The War of 1812 and the Emergence of our National Anthem
U.S. History, Writing and M.U.N. 6th–8th
Mr. Beitner St. John’s Episcopal School
This curricular project consists of a weeklong celebration in learning. My 8th grade U.S. History students and I will be spending a little over a week dissecting the War of 1812, it’s historical significance, battles, leaders, and the culmination of our national anthem.
Goals and Objectives The goals and objectives of such a lesson are clear:
At the end of our “What So Proudly We Hailed” weeklong lesson, students will be able to reconstruct the developments that led to the War of 1812, interpret “historic” paintings and musical broadsides, and analyze the lyrics meanings, all the while giving their perspective on Francis Scott Key’s observations.
Materials Needed Paper, pencils, pens, highlighters: yellow, green, pink, PDF documents, broadside printables, Poets and Patriots CD, The Battle of Fort McHenry (Official visitor center film), Dodgeballs, Paper balls, Cardboard boxes
Activities Resources and teacher guides:
What So Proudly_condensed
What So Proudly_in detail
Complete lesson plan, rubrics, handouts, quizzes, and powerpoints:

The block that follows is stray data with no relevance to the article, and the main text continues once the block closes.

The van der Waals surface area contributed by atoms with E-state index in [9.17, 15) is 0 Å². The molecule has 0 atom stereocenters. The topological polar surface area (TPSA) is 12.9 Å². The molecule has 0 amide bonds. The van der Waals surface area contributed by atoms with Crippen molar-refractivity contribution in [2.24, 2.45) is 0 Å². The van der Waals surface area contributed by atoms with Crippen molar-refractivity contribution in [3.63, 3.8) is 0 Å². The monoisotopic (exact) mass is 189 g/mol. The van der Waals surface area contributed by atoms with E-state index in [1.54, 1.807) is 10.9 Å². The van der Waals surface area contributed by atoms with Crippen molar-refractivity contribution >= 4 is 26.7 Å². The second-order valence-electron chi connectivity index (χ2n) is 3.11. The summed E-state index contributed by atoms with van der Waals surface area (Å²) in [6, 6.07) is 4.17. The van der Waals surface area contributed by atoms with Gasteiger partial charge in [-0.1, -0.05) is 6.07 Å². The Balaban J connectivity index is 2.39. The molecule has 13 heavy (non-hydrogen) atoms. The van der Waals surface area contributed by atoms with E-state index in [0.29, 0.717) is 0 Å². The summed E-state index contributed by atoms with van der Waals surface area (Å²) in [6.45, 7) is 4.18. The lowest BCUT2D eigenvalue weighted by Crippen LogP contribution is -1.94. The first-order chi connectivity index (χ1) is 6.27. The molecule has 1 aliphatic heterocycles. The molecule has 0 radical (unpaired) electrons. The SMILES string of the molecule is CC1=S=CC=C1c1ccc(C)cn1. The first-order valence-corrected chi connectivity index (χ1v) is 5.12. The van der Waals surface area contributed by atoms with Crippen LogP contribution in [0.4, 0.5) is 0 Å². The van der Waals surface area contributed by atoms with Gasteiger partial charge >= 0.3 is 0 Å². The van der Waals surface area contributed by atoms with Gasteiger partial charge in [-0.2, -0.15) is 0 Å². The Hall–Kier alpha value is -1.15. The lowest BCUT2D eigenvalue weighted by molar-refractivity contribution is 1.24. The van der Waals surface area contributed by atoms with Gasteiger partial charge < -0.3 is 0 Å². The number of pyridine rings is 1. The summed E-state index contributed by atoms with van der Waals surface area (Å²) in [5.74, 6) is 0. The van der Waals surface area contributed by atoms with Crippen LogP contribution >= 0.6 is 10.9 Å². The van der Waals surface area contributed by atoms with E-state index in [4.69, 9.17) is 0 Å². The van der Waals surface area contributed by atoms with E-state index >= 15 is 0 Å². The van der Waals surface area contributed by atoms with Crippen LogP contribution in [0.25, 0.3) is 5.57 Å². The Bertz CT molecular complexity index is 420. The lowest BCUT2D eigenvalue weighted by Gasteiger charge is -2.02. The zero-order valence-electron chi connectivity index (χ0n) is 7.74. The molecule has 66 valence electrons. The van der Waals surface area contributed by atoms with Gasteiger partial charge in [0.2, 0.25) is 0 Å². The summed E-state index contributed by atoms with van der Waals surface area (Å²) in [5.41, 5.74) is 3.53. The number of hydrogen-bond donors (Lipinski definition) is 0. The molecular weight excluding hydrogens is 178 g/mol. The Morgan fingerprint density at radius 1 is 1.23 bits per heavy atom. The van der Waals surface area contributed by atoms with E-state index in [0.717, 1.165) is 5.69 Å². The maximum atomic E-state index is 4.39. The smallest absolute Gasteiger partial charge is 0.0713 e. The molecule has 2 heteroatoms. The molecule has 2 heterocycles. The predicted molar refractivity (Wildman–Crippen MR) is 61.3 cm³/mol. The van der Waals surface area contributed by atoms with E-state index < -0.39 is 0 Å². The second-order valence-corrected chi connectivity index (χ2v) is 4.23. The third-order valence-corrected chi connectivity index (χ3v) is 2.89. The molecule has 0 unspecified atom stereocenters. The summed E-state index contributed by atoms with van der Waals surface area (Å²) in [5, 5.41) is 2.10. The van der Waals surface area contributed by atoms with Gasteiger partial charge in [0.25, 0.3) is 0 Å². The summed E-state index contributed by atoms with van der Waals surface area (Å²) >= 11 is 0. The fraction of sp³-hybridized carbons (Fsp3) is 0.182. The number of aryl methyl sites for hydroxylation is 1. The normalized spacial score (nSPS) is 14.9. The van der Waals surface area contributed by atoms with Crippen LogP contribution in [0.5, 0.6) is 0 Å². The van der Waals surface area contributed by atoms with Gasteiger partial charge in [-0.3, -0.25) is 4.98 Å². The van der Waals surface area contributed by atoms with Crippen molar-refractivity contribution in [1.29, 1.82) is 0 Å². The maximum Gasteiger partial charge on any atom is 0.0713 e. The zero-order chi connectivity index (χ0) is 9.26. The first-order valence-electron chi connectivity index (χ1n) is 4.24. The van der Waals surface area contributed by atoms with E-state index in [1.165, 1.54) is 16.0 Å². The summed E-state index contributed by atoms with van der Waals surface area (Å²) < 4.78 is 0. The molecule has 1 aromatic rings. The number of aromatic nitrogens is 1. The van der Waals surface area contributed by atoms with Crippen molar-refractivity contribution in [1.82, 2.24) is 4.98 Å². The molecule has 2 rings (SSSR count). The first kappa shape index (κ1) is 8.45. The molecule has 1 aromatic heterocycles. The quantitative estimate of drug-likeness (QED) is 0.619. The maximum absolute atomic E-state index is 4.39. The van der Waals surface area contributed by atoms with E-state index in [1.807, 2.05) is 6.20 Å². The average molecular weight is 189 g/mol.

Banner Moments Lesson Plan
War of 1812_Essay Rubric
Highlighter doc analysis
Star-Spangled Banner Pop Quiz
War of 1812 PowerPoint
Vocabulary for the unit:
Impressment, embargo, blockade, port, invade, allies
- 8.5 Students analyze U.S. foreign policy in the early Republic. (Social Studies) 1. Understand the political and economic causes and consequences of the War of 1812 and know the major battles, leaders, and events that led to a final peace.
- Number and Quantities (Mathematics):Reason quantitatively and use units to solve problems. [Foundation for work with expressions, equations and functions] 1. Use units as a way to understand problems and to guide the solution of multi-step problems; choose and interpret units consistently in formulas; choose and interpret the scale and the origin in graphs and data displays.
- Reason quantitatively and use units to solve problems. (Science) [Foundation for work with expressions, equations and functions] 1. Use units as a way to understand problems and to guide the solution of multi-step problems; choose and interpret units consistently in formulas; choose and interpret the scale and the origin in graphs and data displays.
About the Author Owen Beitner 8th grade U.S. History, writing, M.U.N. and basketball coach at St. John’s Episcopal School, Rancho Santa Margarita CA
E-mail me with any questions, comments, concerns regarding lesson plans and/or practice plans: firstname.lastname@example.org
About Banner Moments Made available as part of the 2014 Banner Moments K-12 Institute—a project of the American Music Institute of the University of Michigan and the Star Spangled Music Foundation, sponsored by the National Endowment for the Humanities